(G“Dinah was the reason they wanted me to take over Mercury’s New York office,” said Clyde Otis. “They introduced me to her, and I said, 'I respect what you do so much, I'm afraid to even suggest a change in direction, but I have this idea for you to do “What A Diff'rence A Day Makes.” Have you ever heard it?' She said she had, and she asked me if I wrote it [Otis’ predilection for his own songs was legendary in the business]. I said I hadn't, but I told her if she recorded it, it could be very successful for her. She said, 'You do huh, motherfucker.' That was how she talked. She said, 'I'll give you one take, motherfucker.' I knew she meant one take, too. On the session, she was getting her shit together in the bathroom, and I told Belford Hendricks the arranger to get all the kinks out of the arrangement. She came back, she said. 'Ready?' One take, and we got it.
I went to a product meeting [at Mercury HQ] in Chicago, and played them ‘What A Diff'rence.’ They hated it. Meantime, Arnold Shaw [professional manager at the music publisher E.B. Marks] heard it and thought it was a monster. Arnold said, 'I'll take this song on the road, and I believe we can get the dee-jays to support it.' He went out three months, and when he came back it was a hit.” In his book, Honkers And Shouters, Shaw adds that he actually brought the song to Otis. “When I suggested to Mercury executives that Dinah could sell pop, they patted me on the head and told me not to waste my company’s promotional budget,” wrote Shaw. “I was so excited when Clyde Otis cut [the song] that even though field promotion was the province of other members of staff, I went on the road. I spent nine weeks visiting disc-jockeys. Not R&B, but pop.”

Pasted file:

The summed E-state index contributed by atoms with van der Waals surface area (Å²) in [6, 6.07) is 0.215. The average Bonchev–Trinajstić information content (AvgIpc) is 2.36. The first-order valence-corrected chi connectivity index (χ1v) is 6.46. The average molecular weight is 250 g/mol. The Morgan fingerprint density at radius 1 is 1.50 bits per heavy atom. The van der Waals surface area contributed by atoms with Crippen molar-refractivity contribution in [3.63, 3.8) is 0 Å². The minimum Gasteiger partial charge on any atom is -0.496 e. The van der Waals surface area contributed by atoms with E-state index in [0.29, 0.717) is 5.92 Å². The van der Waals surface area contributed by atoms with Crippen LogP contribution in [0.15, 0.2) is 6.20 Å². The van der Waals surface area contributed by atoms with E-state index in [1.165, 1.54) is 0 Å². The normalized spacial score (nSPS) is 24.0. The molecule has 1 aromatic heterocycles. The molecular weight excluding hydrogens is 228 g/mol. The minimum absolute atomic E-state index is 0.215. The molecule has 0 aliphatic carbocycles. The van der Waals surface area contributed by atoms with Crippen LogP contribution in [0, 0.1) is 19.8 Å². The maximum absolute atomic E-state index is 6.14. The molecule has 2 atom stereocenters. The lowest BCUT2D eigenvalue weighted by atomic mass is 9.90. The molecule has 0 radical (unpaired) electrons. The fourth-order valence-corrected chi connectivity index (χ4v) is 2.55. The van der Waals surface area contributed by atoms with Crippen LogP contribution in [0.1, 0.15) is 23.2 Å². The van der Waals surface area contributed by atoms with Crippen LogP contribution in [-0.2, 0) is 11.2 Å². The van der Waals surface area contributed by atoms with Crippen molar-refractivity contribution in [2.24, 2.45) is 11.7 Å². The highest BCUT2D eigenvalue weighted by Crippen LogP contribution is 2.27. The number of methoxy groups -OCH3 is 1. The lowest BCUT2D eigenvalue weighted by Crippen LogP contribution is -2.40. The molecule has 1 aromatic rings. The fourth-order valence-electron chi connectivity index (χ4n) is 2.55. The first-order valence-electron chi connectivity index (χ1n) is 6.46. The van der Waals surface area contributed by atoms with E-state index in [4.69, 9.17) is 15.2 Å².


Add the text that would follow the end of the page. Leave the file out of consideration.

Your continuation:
Dinah changed the song’s tense. Originally written in Spanish circa 1934 by Maria Grever as Cuando Vuelva A Tu Lado, it was rendered into English that year by veteran Broadway tunesmith Stanley Adams as What A Diff’rence A Day MADE. It hadn’t been an especially big hit in 1934, although it was interpolated into the 1955 Kirk Douglas movie, 'The Racer'. In 1959, it became Dinah’s first pop hit of the rock ‘n’ roll era, and it was, by any criterion, an exquisite performance. In 1975, Esther Phillips took what was essentially Dinah and Belford Hendricks’ arrangement of the song back into the pop Top 20. By then, Dinah was twelve years dead.